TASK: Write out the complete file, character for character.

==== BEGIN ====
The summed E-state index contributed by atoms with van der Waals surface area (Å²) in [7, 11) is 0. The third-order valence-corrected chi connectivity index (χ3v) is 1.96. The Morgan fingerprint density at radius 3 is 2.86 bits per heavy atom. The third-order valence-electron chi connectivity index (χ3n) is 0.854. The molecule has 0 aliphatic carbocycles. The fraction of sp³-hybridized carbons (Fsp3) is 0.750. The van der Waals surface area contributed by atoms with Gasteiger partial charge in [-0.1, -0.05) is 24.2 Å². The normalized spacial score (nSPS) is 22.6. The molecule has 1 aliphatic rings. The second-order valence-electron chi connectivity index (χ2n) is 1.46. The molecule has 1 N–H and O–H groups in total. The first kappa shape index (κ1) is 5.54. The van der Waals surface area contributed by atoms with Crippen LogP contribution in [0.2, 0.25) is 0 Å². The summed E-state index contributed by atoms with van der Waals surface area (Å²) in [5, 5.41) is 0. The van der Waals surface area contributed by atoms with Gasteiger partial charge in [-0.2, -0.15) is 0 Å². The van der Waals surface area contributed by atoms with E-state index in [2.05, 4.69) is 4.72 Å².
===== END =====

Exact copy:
The summed E-state index contributed by atoms with van der Waals surface area (Å²) in [7, 11) is 0. The third-order valence-corrected chi connectivity index (χ3v) is 1.96. The Morgan fingerprint density at radius 3 is 2.86 bits per heavy atom. The third-order valence-electron chi connectivity index (χ3n) is 0.854. The molecule has 0 aliphatic carbocycles. The fraction of sp³-hybridized carbons (Fsp3) is 0.750. The van der Waals surface area contributed by atoms with Gasteiger partial charge in [-0.1, -0.05) is 24.2 Å². The normalized spacial score (nSPS) is 22.6. The molecule has 1 aliphatic rings. The second-order valence-electron chi connectivity index (χ2n) is 1.46. The molecule has 1 N–H and O–H groups in total. The first kappa shape index (κ1) is 5.54. The van der Waals surface area contributed by atoms with Crippen LogP contribution in [0.2, 0.25) is 0 Å². The summed E-state index contributed by atoms with van der Waals surface area (Å²) in [5, 5.41) is 0. The van der Waals surface area contributed by atoms with Gasteiger partial charge in [-0.2, -0.15) is 0 Å². The van der Waals surface area contributed by atoms with E-state index in [2.05, 4.69) is 4.72 Å².